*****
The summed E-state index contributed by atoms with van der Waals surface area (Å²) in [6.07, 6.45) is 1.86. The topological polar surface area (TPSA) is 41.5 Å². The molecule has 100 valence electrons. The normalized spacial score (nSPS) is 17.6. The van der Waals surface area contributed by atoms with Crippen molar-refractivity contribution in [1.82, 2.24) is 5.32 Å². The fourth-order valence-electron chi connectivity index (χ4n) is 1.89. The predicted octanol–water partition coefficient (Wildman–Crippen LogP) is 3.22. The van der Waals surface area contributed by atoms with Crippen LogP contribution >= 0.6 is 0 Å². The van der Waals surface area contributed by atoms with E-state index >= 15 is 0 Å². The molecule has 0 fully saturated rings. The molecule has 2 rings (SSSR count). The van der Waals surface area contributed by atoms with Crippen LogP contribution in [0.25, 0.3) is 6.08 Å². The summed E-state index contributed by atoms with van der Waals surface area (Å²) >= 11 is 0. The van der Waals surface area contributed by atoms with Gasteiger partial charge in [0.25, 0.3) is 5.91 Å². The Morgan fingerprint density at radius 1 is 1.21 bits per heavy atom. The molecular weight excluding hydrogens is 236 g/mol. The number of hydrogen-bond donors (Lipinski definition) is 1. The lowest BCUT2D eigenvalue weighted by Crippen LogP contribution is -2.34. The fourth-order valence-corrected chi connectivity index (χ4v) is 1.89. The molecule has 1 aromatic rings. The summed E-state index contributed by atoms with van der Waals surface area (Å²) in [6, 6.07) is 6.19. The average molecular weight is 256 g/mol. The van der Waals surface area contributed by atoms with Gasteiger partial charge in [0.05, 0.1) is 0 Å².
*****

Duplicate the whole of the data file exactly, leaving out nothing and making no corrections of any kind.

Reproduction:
The summed E-state index contributed by atoms with van der Waals surface area (Å²) in [6.07, 6.45) is 1.86. The topological polar surface area (TPSA) is 41.5 Å². The molecule has 100 valence electrons. The normalized spacial score (nSPS) is 17.6. The van der Waals surface area contributed by atoms with Crippen molar-refractivity contribution in [1.82, 2.24) is 5.32 Å². The fourth-order valence-electron chi connectivity index (χ4n) is 1.89. The predicted octanol–water partition coefficient (Wildman–Crippen LogP) is 3.22. The van der Waals surface area contributed by atoms with Crippen LogP contribution >= 0.6 is 0 Å². The van der Waals surface area contributed by atoms with E-state index >= 15 is 0 Å². The molecule has 0 fully saturated rings. The molecule has 2 rings (SSSR count). The van der Waals surface area contributed by atoms with Crippen LogP contribution in [0.25, 0.3) is 6.08 Å². The summed E-state index contributed by atoms with van der Waals surface area (Å²) >= 11 is 0. The van der Waals surface area contributed by atoms with Gasteiger partial charge in [0.25, 0.3) is 5.91 Å². The Morgan fingerprint density at radius 1 is 1.21 bits per heavy atom. The molecular weight excluding hydrogens is 236 g/mol. The number of hydrogen-bond donors (Lipinski definition) is 1. The lowest BCUT2D eigenvalue weighted by Crippen LogP contribution is -2.34. The fourth-order valence-corrected chi connectivity index (χ4v) is 1.89. The molecule has 1 aromatic rings. The summed E-state index contributed by atoms with van der Waals surface area (Å²) in [6, 6.07) is 6.19. The average molecular weight is 256 g/mol. The van der Waals surface area contributed by atoms with Gasteiger partial charge in [0.05, 0.1) is 0 Å².